Visiting the Kesennuma City Memorial Museum
One of the many reasons people choose to travel to the Sanriku Coast is to understand the stories of the 2011 Tohoku tsunami. Over ten years have passed since the disaster, so visible reminders of the tsunami are now few and far between. However, many of the communities across the coast have built memorial museums to serve as an archive for the memories of the disaster victims and to share lessons from the disaster with future generations.
The Kesennuma City Memorial Museum is unique because it stands at the ruined former site of Koyo High School. Portions of the school building have been left untouched since the disaster, and visitors to the museum can walk around these sections of the school to learn about exactly what happened on March 11th. For anyone coming to Kesennuma for the first time, a visit to the museum is a must.
Upon entering the museum, visitors will first watch a thirteen-minute documentary (with English subtitles) which provides a detailed account of what happened within the first few minutes after the tsunami struck, and the aftermath in the days and weeks after. After watching this video, visitors will walk along a hallway with photo panels of the wreckage in different areas of the town. Written descriptions on the panels are in Japanese, but they are accompanied by QR codes which can be scanned for translations. (The translation app is called T-VOIX, available for free on both the Play Store and App Store).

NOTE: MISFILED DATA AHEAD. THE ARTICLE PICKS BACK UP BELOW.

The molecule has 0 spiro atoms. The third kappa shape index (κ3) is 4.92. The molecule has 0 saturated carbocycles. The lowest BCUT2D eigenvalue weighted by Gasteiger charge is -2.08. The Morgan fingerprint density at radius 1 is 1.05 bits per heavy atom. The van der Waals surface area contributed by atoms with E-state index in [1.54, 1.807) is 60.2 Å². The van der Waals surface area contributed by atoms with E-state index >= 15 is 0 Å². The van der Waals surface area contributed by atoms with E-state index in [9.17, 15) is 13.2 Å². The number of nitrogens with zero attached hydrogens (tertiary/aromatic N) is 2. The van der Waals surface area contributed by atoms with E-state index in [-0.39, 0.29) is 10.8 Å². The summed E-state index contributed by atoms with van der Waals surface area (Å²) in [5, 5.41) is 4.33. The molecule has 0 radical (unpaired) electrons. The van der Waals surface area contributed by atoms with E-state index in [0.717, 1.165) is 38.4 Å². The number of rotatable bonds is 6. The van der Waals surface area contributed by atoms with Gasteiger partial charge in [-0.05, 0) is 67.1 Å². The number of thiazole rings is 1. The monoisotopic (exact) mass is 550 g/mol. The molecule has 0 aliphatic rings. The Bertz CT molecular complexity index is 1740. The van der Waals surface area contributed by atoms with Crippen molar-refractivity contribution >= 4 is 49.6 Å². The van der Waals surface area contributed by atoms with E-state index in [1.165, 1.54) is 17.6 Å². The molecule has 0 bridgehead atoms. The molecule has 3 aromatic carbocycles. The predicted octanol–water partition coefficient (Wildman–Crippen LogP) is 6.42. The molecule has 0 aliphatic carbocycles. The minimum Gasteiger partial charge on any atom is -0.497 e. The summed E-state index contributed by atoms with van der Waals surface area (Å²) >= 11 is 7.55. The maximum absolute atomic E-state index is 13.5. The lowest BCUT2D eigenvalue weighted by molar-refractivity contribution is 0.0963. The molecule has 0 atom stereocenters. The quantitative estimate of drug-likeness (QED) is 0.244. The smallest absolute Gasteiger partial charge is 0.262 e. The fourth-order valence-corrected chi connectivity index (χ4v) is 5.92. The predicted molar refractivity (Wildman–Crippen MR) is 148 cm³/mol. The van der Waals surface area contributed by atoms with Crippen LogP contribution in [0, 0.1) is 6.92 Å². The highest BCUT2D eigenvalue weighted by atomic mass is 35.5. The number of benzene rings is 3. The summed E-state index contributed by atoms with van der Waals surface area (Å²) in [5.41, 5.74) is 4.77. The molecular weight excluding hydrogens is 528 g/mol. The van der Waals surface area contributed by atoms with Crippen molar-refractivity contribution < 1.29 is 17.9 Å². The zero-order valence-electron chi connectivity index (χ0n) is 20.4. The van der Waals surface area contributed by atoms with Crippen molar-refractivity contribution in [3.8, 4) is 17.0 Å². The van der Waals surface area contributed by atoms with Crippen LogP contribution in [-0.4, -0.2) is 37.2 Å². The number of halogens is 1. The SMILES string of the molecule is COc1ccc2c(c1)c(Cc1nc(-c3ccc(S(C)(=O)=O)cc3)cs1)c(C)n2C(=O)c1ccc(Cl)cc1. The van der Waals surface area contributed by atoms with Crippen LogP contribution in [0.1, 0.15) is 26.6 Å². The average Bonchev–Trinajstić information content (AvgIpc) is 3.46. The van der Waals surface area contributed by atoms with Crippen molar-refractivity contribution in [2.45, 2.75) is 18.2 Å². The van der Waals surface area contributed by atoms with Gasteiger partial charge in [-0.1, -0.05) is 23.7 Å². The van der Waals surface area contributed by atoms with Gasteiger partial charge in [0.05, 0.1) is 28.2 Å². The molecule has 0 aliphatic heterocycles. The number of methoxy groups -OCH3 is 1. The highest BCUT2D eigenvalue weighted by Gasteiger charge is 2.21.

Upon passing through the first hallway, visitors will enter the actual school building. The destroyed classrooms present a visceral message about the destructive power of nature. The sight of a car, which was carried through a 3rd floor window by a 12m tsunami, is particularly startling. The final exhibit features videos of survivors’ stories. The experiences of people who lost loved ones in the disaster are a reminder that although time has passed since 2011, many of the losses are still felt today.